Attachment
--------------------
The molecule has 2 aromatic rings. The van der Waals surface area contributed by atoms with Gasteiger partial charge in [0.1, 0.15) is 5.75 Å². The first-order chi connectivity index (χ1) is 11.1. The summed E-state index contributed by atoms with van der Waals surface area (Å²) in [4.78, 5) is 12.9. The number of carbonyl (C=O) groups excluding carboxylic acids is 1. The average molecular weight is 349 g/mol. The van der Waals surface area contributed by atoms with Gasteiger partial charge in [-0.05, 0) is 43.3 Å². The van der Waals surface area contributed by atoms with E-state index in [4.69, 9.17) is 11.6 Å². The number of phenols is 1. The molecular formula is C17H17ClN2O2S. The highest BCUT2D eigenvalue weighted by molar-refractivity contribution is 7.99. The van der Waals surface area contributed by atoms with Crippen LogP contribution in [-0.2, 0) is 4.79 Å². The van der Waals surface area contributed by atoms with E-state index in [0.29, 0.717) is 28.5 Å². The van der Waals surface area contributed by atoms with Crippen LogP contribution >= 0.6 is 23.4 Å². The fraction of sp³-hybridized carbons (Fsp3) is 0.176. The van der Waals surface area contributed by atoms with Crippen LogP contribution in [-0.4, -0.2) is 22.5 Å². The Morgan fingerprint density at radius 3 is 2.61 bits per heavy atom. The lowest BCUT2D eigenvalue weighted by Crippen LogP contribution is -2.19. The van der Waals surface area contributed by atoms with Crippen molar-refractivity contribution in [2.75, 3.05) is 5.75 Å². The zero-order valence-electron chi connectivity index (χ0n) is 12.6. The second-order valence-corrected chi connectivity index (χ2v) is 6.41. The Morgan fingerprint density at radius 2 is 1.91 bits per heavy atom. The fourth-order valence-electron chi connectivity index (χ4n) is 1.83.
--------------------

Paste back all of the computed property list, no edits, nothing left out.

The molecule has 2 aromatic rings. The van der Waals surface area contributed by atoms with Gasteiger partial charge in [0.1, 0.15) is 5.75 Å². The first-order chi connectivity index (χ1) is 11.1. The summed E-state index contributed by atoms with van der Waals surface area (Å²) in [4.78, 5) is 12.9. The number of carbonyl (C=O) groups excluding carboxylic acids is 1. The average molecular weight is 349 g/mol. The van der Waals surface area contributed by atoms with Gasteiger partial charge in [-0.05, 0) is 43.3 Å². The van der Waals surface area contributed by atoms with E-state index in [4.69, 9.17) is 11.6 Å². The number of phenols is 1. The molecular formula is C17H17ClN2O2S. The highest BCUT2D eigenvalue weighted by molar-refractivity contribution is 7.99. The van der Waals surface area contributed by atoms with Crippen LogP contribution in [-0.2, 0) is 4.79 Å². The van der Waals surface area contributed by atoms with E-state index in [0.29, 0.717) is 28.5 Å². The van der Waals surface area contributed by atoms with Crippen LogP contribution >= 0.6 is 23.4 Å². The fraction of sp³-hybridized carbons (Fsp3) is 0.176. The van der Waals surface area contributed by atoms with Crippen LogP contribution in [-0.4, -0.2) is 22.5 Å². The Morgan fingerprint density at radius 3 is 2.61 bits per heavy atom. The lowest BCUT2D eigenvalue weighted by Crippen LogP contribution is -2.19. The van der Waals surface area contributed by atoms with Crippen molar-refractivity contribution in [2.75, 3.05) is 5.75 Å². The zero-order valence-electron chi connectivity index (χ0n) is 12.6. The second-order valence-corrected chi connectivity index (χ2v) is 6.41. The Morgan fingerprint density at radius 2 is 1.91 bits per heavy atom. The fourth-order valence-electron chi connectivity index (χ4n) is 1.83.